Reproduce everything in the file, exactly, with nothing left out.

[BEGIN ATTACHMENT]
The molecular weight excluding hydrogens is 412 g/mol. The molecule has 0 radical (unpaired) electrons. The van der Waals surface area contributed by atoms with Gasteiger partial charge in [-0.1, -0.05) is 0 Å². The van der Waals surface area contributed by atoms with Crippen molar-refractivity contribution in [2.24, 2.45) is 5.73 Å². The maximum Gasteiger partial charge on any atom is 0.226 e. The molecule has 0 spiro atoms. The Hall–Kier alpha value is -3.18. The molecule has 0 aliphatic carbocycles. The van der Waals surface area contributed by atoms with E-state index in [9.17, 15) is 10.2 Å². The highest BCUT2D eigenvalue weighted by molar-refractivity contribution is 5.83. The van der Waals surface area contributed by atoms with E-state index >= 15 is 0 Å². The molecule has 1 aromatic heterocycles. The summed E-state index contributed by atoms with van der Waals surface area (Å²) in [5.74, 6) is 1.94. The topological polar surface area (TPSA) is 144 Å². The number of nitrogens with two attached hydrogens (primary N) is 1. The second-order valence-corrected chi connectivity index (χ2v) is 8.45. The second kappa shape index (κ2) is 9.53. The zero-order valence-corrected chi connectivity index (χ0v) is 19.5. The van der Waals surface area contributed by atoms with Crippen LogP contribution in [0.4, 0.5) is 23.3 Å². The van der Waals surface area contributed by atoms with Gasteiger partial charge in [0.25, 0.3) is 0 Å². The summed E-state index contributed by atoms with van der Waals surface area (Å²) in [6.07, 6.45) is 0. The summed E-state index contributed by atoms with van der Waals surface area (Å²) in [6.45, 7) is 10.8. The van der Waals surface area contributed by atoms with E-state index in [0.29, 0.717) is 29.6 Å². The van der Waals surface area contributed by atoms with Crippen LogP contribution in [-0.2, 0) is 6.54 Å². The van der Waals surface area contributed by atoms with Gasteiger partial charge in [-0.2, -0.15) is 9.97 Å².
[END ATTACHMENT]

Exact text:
The molecular weight excluding hydrogens is 412 g/mol. The molecule has 0 radical (unpaired) electrons. The van der Waals surface area contributed by atoms with Gasteiger partial charge in [-0.1, -0.05) is 0 Å². The van der Waals surface area contributed by atoms with Crippen molar-refractivity contribution in [2.24, 2.45) is 5.73 Å². The maximum Gasteiger partial charge on any atom is 0.226 e. The molecule has 0 spiro atoms. The Hall–Kier alpha value is -3.18. The molecule has 0 aliphatic carbocycles. The van der Waals surface area contributed by atoms with E-state index in [9.17, 15) is 10.2 Å². The highest BCUT2D eigenvalue weighted by molar-refractivity contribution is 5.83. The van der Waals surface area contributed by atoms with E-state index >= 15 is 0 Å². The molecule has 1 aromatic heterocycles. The summed E-state index contributed by atoms with van der Waals surface area (Å²) in [5.74, 6) is 1.94. The topological polar surface area (TPSA) is 144 Å². The number of nitrogens with two attached hydrogens (primary N) is 1. The second-order valence-corrected chi connectivity index (χ2v) is 8.45. The second kappa shape index (κ2) is 9.53. The zero-order valence-corrected chi connectivity index (χ0v) is 19.5. The van der Waals surface area contributed by atoms with Crippen LogP contribution in [0.4, 0.5) is 23.3 Å². The van der Waals surface area contributed by atoms with Gasteiger partial charge in [0.25, 0.3) is 0 Å². The summed E-state index contributed by atoms with van der Waals surface area (Å²) in [6.07, 6.45) is 0. The summed E-state index contributed by atoms with van der Waals surface area (Å²) in [6.45, 7) is 10.8. The van der Waals surface area contributed by atoms with E-state index in [0.29, 0.717) is 29.6 Å². The van der Waals surface area contributed by atoms with Crippen LogP contribution in [-0.2, 0) is 6.54 Å². The van der Waals surface area contributed by atoms with Gasteiger partial charge in [-0.2, -0.15) is 9.97 Å².